Meanwhile, regarding Egypt, it overlooks the thousands of Egyptians who took to the streets. Regarding Ukraine, the EU rushed to offer economic aid worth 11 billion euros. Meanwhile, some EU countries rushed to halt military aid to Egypt at a time when the country faced a fierce war against terrorism in Sinai.

The previous comparison shows that the EU stance and its political bias do not result from a bias towards freedom and the people’s will but from espousing a different view of freedom for the global north and south. EU stances are thus based on the nature of the people being dealt with, their borders, political interests and perhaps their color.

For many years, the absence of a national project remained one of the quickest reasons given for any problem that Egypt, or the regime, faced. When Hosni Mubarak was in power, his opposition criticized him for not having a national project to unite the Egyptians – as if this was the defect that divided people. This idea expanded until the expression was used by anyone who wanted to summarize the country’s situation. They would say “our problem is that we don’t have a national project.” Most of those who address issues from such an angle bring up Gamal Abdel Nasser’s policies and his dam project.430141_148983255224099_601152695_a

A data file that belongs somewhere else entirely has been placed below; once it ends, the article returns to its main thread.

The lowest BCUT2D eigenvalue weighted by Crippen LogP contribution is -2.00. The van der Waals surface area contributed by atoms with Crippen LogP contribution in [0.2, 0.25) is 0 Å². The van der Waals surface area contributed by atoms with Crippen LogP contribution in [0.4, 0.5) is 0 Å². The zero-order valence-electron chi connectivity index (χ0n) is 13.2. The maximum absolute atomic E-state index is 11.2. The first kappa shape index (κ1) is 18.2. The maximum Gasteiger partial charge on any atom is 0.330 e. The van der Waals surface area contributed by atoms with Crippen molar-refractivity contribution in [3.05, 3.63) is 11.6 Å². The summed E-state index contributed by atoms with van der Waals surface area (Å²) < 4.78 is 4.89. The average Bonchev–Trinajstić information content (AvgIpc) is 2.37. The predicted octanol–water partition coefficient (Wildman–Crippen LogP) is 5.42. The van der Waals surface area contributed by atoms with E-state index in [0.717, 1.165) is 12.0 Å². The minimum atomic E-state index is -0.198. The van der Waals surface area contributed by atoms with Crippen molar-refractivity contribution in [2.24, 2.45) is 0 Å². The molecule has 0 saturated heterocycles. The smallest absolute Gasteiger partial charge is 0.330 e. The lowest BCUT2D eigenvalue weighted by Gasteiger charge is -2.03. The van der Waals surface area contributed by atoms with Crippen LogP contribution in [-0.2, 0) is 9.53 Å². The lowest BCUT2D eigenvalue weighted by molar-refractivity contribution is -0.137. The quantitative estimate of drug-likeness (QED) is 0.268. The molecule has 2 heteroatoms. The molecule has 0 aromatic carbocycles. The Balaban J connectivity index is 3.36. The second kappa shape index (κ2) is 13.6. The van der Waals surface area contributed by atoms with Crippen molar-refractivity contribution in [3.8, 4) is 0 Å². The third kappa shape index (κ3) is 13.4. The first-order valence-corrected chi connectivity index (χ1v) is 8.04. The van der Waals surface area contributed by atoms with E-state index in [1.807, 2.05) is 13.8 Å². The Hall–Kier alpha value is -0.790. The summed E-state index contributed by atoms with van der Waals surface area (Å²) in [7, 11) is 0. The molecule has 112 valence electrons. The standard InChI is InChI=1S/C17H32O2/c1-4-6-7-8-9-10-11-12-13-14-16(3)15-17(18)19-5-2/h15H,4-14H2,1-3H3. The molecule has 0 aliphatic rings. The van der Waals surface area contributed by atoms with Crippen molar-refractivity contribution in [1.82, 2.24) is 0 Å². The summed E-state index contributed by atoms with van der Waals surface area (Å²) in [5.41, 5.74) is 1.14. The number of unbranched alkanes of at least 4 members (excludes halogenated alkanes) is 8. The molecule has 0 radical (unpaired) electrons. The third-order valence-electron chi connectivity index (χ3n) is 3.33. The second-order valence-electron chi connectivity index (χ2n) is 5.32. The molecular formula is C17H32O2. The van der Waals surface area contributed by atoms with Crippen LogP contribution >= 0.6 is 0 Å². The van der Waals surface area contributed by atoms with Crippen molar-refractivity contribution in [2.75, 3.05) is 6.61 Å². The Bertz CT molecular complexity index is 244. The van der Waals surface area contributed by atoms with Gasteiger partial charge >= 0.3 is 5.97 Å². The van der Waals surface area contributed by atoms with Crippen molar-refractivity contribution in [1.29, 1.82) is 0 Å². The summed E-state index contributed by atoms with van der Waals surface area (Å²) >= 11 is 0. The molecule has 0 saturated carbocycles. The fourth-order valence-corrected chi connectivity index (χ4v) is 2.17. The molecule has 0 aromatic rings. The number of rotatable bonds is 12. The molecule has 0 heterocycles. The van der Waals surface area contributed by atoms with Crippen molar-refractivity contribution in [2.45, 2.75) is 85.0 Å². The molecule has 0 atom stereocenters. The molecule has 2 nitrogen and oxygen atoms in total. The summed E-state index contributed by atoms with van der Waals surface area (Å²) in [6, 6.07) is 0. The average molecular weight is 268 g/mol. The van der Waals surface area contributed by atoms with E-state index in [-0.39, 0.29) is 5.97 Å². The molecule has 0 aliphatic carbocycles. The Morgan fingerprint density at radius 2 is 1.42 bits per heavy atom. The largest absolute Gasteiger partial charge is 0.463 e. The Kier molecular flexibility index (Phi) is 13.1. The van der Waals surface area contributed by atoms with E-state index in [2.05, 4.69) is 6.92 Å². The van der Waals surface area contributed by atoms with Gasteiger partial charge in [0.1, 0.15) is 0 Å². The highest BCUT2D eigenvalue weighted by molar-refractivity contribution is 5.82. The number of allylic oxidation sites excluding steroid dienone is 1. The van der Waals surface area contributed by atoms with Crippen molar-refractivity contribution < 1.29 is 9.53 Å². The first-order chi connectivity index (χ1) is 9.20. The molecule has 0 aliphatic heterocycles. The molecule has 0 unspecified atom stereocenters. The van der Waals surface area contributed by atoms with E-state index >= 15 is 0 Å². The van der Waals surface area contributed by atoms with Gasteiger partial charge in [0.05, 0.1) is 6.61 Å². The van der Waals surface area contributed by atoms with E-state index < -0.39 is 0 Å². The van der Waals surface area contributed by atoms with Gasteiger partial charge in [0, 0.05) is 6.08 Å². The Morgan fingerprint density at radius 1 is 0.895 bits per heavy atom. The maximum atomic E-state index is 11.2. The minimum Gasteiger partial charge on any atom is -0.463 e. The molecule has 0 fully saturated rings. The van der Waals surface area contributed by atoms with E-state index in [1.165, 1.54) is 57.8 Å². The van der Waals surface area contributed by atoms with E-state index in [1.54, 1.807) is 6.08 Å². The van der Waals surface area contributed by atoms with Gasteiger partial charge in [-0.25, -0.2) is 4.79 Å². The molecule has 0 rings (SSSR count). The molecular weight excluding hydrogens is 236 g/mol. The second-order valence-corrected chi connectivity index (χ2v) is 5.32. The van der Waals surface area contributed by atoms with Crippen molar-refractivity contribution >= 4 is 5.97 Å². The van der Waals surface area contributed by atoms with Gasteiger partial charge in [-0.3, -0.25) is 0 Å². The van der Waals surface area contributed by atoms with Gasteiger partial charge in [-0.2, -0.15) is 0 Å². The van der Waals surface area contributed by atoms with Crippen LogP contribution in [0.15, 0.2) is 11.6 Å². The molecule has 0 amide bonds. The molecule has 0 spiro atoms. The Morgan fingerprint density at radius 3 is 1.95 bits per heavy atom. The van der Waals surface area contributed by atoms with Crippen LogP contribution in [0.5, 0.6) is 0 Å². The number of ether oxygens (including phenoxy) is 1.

These days, conversations relate to the importance of restoring a national project, and encouraging the feelings that come along with such a project. Many ideas have been suggested. Some talk about the Suez Canal project and others talk about the Toshka project or the Wadi al-Natrun project or the path of development and reconstruction project. The problem is that their understanding of the concept of a national project is narrow, and they are obsessed with Abdel Nasser’s experience and his defiance of the international community, his insistence to build the high dam and his willingness to teeter on the brink of war for the sake of the project. Those who dream of such a condition were incapable of placing this condition within the context of its historical, political, international and domestic circumstances which reigned back then when such stances were highly praised. Those drowned in the past cannot evoke this state in the minds of some youths who did not bear witness to that era in history, and they also cannot comprehend the huge changes which the world witnessed over the past decades.